Coal ash brouhaha has several scenarios in play

The issue over coal ash in Pickens County, although a heated one, has yet to be decided. Based on several perspectives, it could be a thorn in the side of the community for some time to come, depending on how things play out. But there are questions to consider before a judge or piece of legislation is rendered on how this turn of events came about and why the issue is still hanging on.

MRR Pickens LLC purchased the tract of land in 2007, deeded a large piece back to county government, and then did nothing. They eventually cited the economic downturn of 2008 as the reason development had not begun on what was a Class 2 landfill, specifically for construction and demolition refuse.

But based on minutes of the Pickens County Planning Commission, the permit was revisited and held up following a meeting with members of MRR’s management, including a Letter of Intent issued to the county by MRR.

In these discussions, it was stated by MRR that 60 acres of the landfill would have a liner installed, based on a permit issued by the Department of Health and Environmental Control (DHEC), a liner associated with the disposal of coal ash. One year later, January 2016, the commission revoked the permits issued to MRR.

During this time MRR also applied to DHEC to increase the yearly amount of refuse from 20,000 tons to 70,500 tons per year.

Was no one paying attention?

There is no way at this point to know whether MRR has attempted to pull a fast one and backdoor their way into a coal ash disposal facility but it begs the question of who knew what and when? And now that the issue has come to a head, what is to be done?

The judicial hearing, initiated by MRR, could play out several ways. One, MRR could be forced to refrain from dumping coal ash. Two, MRR, based on the legislation on the books and the classification of landfills, could be well within its rights to conduct business.

Or three, there could be no decision on Feb. 19 from the judge hearing the case, pushing it out until a later date..

According to court documents, MRR has spent some $3.9 million in development and, should the county’s revocation of their permits be found to be a violation, stands to lose a projected $25 million in profits.

A bad day in court and the county could be fighting this one for quite some time and it could get very expensive as environmental attorneys are specialists and don’t come cheap.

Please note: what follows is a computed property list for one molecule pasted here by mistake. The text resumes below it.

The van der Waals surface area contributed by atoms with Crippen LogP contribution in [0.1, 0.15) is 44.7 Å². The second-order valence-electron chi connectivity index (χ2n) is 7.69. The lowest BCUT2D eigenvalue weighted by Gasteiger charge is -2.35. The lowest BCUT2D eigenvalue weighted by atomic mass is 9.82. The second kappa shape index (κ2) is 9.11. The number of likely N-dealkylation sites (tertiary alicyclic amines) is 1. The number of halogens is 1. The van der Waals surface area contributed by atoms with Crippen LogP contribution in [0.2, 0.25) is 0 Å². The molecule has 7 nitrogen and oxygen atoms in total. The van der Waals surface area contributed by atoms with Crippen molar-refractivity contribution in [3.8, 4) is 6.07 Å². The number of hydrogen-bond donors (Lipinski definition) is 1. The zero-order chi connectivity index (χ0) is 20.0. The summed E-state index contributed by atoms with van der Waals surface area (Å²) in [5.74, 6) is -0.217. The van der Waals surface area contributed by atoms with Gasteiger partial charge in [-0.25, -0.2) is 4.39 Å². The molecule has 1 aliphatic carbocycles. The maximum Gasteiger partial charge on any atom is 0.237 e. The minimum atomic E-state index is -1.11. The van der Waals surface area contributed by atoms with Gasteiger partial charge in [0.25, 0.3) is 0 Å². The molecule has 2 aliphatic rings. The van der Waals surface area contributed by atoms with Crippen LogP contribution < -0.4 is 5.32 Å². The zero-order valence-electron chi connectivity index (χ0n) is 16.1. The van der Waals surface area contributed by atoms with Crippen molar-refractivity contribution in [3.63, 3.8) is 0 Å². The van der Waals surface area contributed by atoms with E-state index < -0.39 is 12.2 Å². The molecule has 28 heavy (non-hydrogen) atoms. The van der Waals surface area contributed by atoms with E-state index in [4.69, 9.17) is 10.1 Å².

MRR, according to a statement issued by the delegation from Pickens County, is willing to negotiate a price to sell the property back to Pickens County, but county government has not considered negotiating to buy back the property and does not appear willing to do so.

Why not? If this solves the problem for residents, oters in this county, who are without doubt opposed to coal ash, why would you not entertain the idea of finding out what the asking price is? In the end, it might be cheaper than fighting an extended lawsuit, and if unsuccessful, being on the hook for upwards of $30 million.

What the issue ultimately comes down to is whether MRR had a legal right to move forward, if the county violated those rights, and what exposure Pickens County residents will have, not only to coal ash but to monetary damages should MRR come out on the winning side.

If the county wins, end of story, crisis averted.

This isn’t about whether the county could use the land, if MRR lied, if DHEC overstepped its bounds, or even if council is unwilling to negotiate. Ultimately it’s about what the people in this county want, or in this case do NOT want, and that is MRR disposing coal ash within their borders.

Is it worth leaving up to a court and possibly a lengthy costly suit?

In the end, the people who live here don’t care what happened or who is to blame. Ultimately the voters and residents of Pickens County just want it finished, without fingerpointing, without fighting over blame, and most importantly, without coal ash.


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